Purell Tower, 2023, Oil on linen panel, 58” x 25”. Courtesy the artist and Rachel Uffner Gallery. Photo by JSP Art Photography.

Purell Tower is related to Covid, but also metaphorically it could represent any woman. Sometimes society puts greater pressure on women to seek perfection or a higher standard of cleanliness. Even just hours spent on domestic cleaning. I think Bill and Melinda Gates did a study and found that on average women do seven extra years of domestic work than men—in that time, you could get a PhD! Looking back at previous paintings, this theme seems to pop up here and there. I’m always fascinated by cleaning products and how they’re related to being a woman. Like why are the two inextricably tied to one another? We’re lucky we live in a more progressive country, but in other parts of the world, the two are very much intertwined.

Did the way you look at Purell change over the course of those two months?

At the beginning, I was amazed that this tiny bottle could hold an entire world’s sense of disaster and paranoia and grief—and it all fits in the size of your hand. This thing carries a lot of weight for its size. I painted three Purells every day for two months. I did feel like I was going a little crazy by the end. But did I see a change? I’m not sure. I was curious to discover that Purell is a third generation and now female-owned brand. This idea of branding capitalism and the question of who wins during a war was something that crossed my mind. During Hurricane Sandy, all these roof shingle companies were like, Oh, it would be great to have more storms so that we can sell more roof shingles. During a pandemic, so many people are losers, but who are the possible winners?

Painting these things every day, there was also an element of hoarding that is very reflective of what was happening during Covid. I also did clocks because I wanted to cast a time marker, whether it’s the time marker of the end of a journey or just a time marker of an element of stillness that was in everyone’s lives for a period. There was also this idea of night and day. I didn’t realize that “night and day” was an English idiom that meant things were getting better.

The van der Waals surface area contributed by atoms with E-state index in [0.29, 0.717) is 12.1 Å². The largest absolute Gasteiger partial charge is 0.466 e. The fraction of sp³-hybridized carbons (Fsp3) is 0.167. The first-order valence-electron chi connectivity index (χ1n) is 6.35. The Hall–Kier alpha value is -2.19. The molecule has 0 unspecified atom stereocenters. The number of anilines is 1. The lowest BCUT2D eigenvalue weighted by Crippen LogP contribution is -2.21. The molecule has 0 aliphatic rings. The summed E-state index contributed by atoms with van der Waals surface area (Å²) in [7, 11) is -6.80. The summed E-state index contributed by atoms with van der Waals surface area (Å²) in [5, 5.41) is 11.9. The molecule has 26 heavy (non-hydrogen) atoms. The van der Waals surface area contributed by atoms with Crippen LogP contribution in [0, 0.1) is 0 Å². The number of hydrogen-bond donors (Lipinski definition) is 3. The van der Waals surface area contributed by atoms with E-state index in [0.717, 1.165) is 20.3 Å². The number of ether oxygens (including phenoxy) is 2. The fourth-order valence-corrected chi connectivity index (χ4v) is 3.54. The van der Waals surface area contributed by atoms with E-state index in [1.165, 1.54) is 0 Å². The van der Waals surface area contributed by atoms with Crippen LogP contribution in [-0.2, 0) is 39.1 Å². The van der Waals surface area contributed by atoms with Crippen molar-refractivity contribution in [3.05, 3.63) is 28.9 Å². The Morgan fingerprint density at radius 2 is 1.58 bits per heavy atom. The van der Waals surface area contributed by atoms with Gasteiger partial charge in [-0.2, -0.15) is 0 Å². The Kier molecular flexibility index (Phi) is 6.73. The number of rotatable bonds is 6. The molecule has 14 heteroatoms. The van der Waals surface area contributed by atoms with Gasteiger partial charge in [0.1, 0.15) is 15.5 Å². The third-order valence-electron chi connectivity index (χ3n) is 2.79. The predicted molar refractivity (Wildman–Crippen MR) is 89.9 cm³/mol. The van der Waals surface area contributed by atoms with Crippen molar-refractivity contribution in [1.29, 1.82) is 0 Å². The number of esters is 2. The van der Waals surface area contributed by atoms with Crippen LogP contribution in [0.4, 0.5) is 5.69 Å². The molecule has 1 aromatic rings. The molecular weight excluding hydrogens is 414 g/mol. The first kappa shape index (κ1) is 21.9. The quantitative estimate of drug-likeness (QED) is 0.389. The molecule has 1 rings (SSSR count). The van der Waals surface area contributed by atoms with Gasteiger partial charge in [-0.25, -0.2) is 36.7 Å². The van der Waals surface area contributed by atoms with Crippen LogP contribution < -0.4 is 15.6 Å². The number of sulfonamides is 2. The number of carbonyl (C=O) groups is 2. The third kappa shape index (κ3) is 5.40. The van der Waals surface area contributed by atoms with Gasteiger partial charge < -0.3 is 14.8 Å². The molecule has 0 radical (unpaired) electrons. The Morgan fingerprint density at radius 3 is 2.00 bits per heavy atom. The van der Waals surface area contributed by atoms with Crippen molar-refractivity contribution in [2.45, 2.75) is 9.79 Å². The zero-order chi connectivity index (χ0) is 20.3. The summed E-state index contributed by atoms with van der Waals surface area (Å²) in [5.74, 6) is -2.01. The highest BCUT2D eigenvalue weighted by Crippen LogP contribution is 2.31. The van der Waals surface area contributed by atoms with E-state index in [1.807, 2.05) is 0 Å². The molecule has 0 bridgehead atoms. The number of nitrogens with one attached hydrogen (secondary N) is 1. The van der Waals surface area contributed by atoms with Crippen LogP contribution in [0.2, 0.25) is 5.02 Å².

Will you talk about the arrangement of Purell Clock: Day and Purell Clock: Night?

Originally, I wanted to do a clock where I was reflecting the different hours of the day and capturing the time of day. However, I quickly realized this was very hard technically. Also, 1:00 PM and 1:00 AM are different. So I turned it into a night and day clock. The clock is a symbol of something ongoing, you know, like 24 hours of disinfecting that’s happening around the world. I don’t know, there’s something uncanny about the mass disinfecting of society. The idea that this is going to fix all of us, like a universal savior. There’s some dark humor there.

When I look at these paintings, I’m reminded of Andy Warhol’s soup cans and Wayne Thiebaud’s cakes. Did Pop Art shape how you painted and drew this series?

Oh, absolutely. Warhol’s soup cans were very much about American consumerism, commercialism, branding, and entering into the age of advertising, like in Mad Men. And Wayne Thiebaud is very much about looking—just looking at things—and capturing color at different hours of the day under California light. I haven’t seen his pastels in real life, but I know he’s made them, and I know he’s had pastel shows in the past. Of course, we always think about Morandi when we think of still life. It’s funny because Morandi was painting these vases and bottles back then, but in contemporary art today, it’s like the Purell bottle is a replacement for these simple ceramic structures.

I got into pastels because I saw a Paula Rego retrospective for the first time last year. Her work blew my mind. I realized that the majority of her works are pastels mounted on aluminum panels. That’s how I got into soft pastel. But I didn’t know I was allergic to them. I started using these soft pastels and I was like, Why do my lungs feel like they’re on fire? I had to take an allergy test for something else that happened around the same time and turns out I’m really allergic to pastels. I had to wear a PPE bubble helmet the whole time I made those works. There’s some sort of irony that I was painting Purell bottles in PPE. But I guess it didn’t stop me.